A sophisticated satellite has been carefully placed into orbit just beyond the Earth's atmosphere, and this week engineers
switched on the super-sensitive instrument that will make ultra-fine measurements of Earth's gravity. The sophisticated gradiometer will feel the subtle variations in Earth's tug as it sweeps around the globe [BBC News].
The GOCE satellite, built by the European Space Agency (ESA), was launched on March 17, and mission controllers are now busy testing instruments and its cutting-edge propulsion system. In August or September, they will begin the scientific mission. Because the Earth's mass is not distributed evenly around the planet (think of the mountains and the oceanic rifts), its gravity is not uniform. Mapping these variations
has many applications but perhaps the biggest knowledge gains will come in the study of ocean behaviour. Understanding better how gravity pulls water - and therefore heat - around the globe will improve computer models that try to forecast climate change [BBC News].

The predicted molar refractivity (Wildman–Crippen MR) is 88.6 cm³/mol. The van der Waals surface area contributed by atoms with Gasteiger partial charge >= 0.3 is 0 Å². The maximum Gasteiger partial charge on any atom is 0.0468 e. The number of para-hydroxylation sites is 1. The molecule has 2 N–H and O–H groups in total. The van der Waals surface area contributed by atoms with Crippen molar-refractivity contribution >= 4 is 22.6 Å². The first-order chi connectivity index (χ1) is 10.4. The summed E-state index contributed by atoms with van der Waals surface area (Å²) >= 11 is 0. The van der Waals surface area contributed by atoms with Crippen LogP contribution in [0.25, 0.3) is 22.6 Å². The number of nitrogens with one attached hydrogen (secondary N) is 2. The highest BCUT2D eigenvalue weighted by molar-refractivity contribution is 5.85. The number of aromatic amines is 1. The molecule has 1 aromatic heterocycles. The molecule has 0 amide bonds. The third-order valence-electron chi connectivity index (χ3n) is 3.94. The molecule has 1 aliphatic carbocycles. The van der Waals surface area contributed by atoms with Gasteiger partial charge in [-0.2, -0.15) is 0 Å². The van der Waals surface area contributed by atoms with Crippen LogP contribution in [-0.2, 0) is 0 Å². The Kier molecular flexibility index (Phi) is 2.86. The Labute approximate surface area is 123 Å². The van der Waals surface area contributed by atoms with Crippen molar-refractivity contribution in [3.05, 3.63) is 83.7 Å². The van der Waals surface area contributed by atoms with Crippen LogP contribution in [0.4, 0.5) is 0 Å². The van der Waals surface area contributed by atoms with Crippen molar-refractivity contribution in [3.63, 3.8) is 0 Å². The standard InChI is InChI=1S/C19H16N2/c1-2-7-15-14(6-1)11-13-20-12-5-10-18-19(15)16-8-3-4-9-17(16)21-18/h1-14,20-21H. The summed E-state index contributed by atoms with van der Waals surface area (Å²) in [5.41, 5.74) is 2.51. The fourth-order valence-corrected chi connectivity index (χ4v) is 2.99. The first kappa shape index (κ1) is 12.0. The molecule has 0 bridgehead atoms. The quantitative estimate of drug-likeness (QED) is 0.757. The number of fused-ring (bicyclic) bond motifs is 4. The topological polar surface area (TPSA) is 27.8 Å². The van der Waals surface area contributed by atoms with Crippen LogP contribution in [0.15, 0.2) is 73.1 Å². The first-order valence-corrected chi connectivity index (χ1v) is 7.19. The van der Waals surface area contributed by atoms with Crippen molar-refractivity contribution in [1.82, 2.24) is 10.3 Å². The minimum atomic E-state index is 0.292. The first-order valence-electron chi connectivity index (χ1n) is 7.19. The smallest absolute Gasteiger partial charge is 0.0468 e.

The satellite will settle into an orbit just 163 miles above the Earth's surface.
But this orbit will also subject GOCE to the drag of tenuous gas at the edge of Earth's atmosphere. If its orbit were uncorrected, the probe might only last a few months before falling back to Earth.... To counteract this drag, the satellite has an aerodynamic shape and an ion-propulsion engine [New Scientist].
The engine will fire tiny bursts to keep the satellite in a stable orbit.
ESA explains: "This cutting-edge system does not burn fuel like a regular rocket motor. Instead, it is supplied with xenon from a 40-kg tank, which is converted to fast-moving ions - naked xenon atoms that have had some of their electrons stripped away by an electric discharge generated from solar energy. The ions are ejected toward the rear, giving a very gentle, steady and smooth thrust" [The Register].
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